The French Institute for Maritime Exploitation, known as Ifremer, was optimistic in presenting its 2020 report on the state of fish stocks caught in France, but it still called for continued efforts, especially in the Mediterranean. where the situation is more worrying. EURACTIV France reports.
Twenty years ago, only 15% of fish caught in France came from sustainably exploited stocks, compared to 60% recorded in 2020 – a positive development, according to Ifremer researchers.
Each year, the institute takes an inventory of fish stocks caught in France, because there is no guarantee that French waters will always be full of fish in the future.
Lfremer biologist Alain Biseau warned during the presentation of the 2020 report that “overfishing has considerably reduced our fish stocks in recent years”. “Some 21% of fish caught in France still come from overexploited populations,” he added.
According to the 2020 report, which paints a relatively encouraging picture, the situation of our oceans must nevertheless continue to be “closely scrutinized”.
Apart from overfishing, France is not meeting the objectives of the EU’s Common Fisheries Policy (CFP), under which the EU had committed that by 2020 100% of the stocks fished comply “maximum sustainable yield” levels.
However, neither this objective nor that of the framework directive on the strategy for the marine environment – which obliges EU countries to develop strategies to ensure the “good environmental state” of fish stocks – are currently being achieved.
The global degradation of fish stocks will affect France
Although the state of fish stocks is gradually improving in France, the President of Ifremer pointed to the “gradual degradation of fish stocks” on a global scale. “What happens at the end of the world,” he said, will inevitably impact us, given that “our ecosystems are so interdependent”.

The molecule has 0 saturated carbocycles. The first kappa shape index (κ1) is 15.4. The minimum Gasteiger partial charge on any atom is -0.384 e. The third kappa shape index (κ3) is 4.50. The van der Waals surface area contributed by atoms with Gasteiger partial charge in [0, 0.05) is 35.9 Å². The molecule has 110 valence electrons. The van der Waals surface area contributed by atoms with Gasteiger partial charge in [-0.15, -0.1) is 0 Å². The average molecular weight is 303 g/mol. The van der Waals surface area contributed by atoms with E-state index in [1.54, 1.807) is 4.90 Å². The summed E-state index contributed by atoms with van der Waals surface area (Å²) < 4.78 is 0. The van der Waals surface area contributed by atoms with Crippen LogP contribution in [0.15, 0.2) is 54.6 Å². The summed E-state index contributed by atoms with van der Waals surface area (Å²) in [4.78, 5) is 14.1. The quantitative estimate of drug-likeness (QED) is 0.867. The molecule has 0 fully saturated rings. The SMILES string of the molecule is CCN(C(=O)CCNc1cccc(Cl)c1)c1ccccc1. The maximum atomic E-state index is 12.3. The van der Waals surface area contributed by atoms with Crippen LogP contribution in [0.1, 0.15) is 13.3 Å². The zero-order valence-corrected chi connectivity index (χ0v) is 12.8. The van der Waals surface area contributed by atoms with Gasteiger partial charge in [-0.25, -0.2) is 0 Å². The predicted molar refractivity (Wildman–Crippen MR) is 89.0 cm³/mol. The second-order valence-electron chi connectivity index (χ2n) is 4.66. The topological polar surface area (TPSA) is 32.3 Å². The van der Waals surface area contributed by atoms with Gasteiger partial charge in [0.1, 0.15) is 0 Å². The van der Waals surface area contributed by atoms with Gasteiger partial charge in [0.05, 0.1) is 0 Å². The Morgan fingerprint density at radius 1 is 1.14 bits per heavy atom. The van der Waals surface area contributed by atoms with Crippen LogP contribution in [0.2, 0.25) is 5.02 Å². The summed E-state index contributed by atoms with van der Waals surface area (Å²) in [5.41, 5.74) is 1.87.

This contrast is also observed on the French coasts. While fish stocks on the Atlantic coast have increased, the overall situation in the Mediterranean remains worrying, according to the report. “The Mediterranean is an area of interest for different actors, different countries,” said Ifremer Scientific Director Clara Ulrich.
“Certainly, when it comes to bluefin tuna, stocks and fishing have improved significantly. But this is not the case for many other species: sardines, anchovies, red mullet, hake… ”, she added.
With its elongated body and light gray hue, hake was once an iconic fish of the Mediterranean Sea. In 2020, Ifremer classified Mediterranean hake among the “collapsed populations”, but pointed to “the specific management plan for the restoration of hake populations”, which “had a very encouraging impact on fish stocks” , according to Ulrich.
A fisheries management plan for the Mediterranean
“This year, the Bay of Biscay hake was classified ‘in good condition’, whereas it had almost collapsed 20 years ago. People react very quickly to changes in fishing pressure, ”added the researcher. However, the political will to implement them remains to be seen.
Regarding hake and red mullet from the Gulf of Lion, France, Italy and Spain have committed, as part of a fisheries management plan in the western Mediterranean in 2019, to temporarily close certain areas to protect young fish. and reduce their trawl catches by 30% by 2025..
Trawling is the subject of growing criticism, with environmental associations blaming this practice for contributing to the industrialization of the fishing industry and having an impact on marine resources.
A map recently published by France Nature Environnement, the French federation of associations for the protection of nature and the environment, lists more than 415,000 hours of “destructive fishing” in the marine protected areas of the Bay of Biscay between 2015 and 2018, involving bottom trawling, gillnet and dredging.
[Edited by Zoran Radosavljevic]